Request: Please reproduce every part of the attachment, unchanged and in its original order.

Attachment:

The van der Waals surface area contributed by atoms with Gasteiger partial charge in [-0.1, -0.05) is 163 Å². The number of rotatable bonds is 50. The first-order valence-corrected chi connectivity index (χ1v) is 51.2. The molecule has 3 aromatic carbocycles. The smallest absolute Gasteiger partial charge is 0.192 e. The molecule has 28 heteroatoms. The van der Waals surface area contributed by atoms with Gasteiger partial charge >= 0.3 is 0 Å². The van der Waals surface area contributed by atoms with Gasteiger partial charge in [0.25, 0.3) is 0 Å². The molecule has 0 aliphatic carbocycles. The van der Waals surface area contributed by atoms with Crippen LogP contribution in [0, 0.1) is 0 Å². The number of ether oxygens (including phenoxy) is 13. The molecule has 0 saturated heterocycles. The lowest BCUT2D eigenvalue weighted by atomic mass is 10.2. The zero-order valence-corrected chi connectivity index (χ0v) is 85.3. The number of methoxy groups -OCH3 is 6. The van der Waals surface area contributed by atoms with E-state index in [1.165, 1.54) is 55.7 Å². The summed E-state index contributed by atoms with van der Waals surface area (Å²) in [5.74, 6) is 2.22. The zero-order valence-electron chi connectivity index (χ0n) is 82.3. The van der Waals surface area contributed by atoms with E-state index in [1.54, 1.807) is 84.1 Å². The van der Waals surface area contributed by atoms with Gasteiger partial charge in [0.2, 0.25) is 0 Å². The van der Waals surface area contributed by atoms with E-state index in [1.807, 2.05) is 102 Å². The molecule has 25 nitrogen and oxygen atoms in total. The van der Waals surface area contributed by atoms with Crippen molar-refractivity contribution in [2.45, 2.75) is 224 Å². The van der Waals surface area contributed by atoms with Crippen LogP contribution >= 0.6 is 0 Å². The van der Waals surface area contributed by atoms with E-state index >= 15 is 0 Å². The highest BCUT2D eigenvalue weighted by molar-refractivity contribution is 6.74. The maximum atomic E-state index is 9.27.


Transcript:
The van der Waals surface area contributed by atoms with Gasteiger partial charge in [-0.1, -0.05) is 163 Å². The number of rotatable bonds is 50. The first-order valence-corrected chi connectivity index (χ1v) is 51.2. The molecule has 3 aromatic carbocycles. The smallest absolute Gasteiger partial charge is 0.192 e. The molecule has 28 heteroatoms. The van der Waals surface area contributed by atoms with Gasteiger partial charge >= 0.3 is 0 Å². The van der Waals surface area contributed by atoms with Gasteiger partial charge in [0.25, 0.3) is 0 Å². The molecule has 0 aliphatic carbocycles. The van der Waals surface area contributed by atoms with Crippen LogP contribution in [0, 0.1) is 0 Å². The number of ether oxygens (including phenoxy) is 13. The molecule has 0 saturated heterocycles. The lowest BCUT2D eigenvalue weighted by atomic mass is 10.2. The zero-order valence-corrected chi connectivity index (χ0v) is 85.3. The number of methoxy groups -OCH3 is 6. The van der Waals surface area contributed by atoms with E-state index in [1.165, 1.54) is 55.7 Å². The summed E-state index contributed by atoms with van der Waals surface area (Å²) in [5.74, 6) is 2.22. The zero-order valence-electron chi connectivity index (χ0n) is 82.3. The van der Waals surface area contributed by atoms with E-state index in [1.54, 1.807) is 84.1 Å². The van der Waals surface area contributed by atoms with Gasteiger partial charge in [0.2, 0.25) is 0 Å². The van der Waals surface area contributed by atoms with E-state index in [1.807, 2.05) is 102 Å². The molecule has 25 nitrogen and oxygen atoms in total. The van der Waals surface area contributed by atoms with Crippen molar-refractivity contribution in [2.45, 2.75) is 224 Å². The van der Waals surface area contributed by atoms with Crippen LogP contribution >= 0.6 is 0 Å². The van der Waals surface area contributed by atoms with E-state index >= 15 is 0 Å². The highest BCUT2D eigenvalue weighted by molar-refractivity contribution is 6.74. The maximum atomic E-state index is 9.27.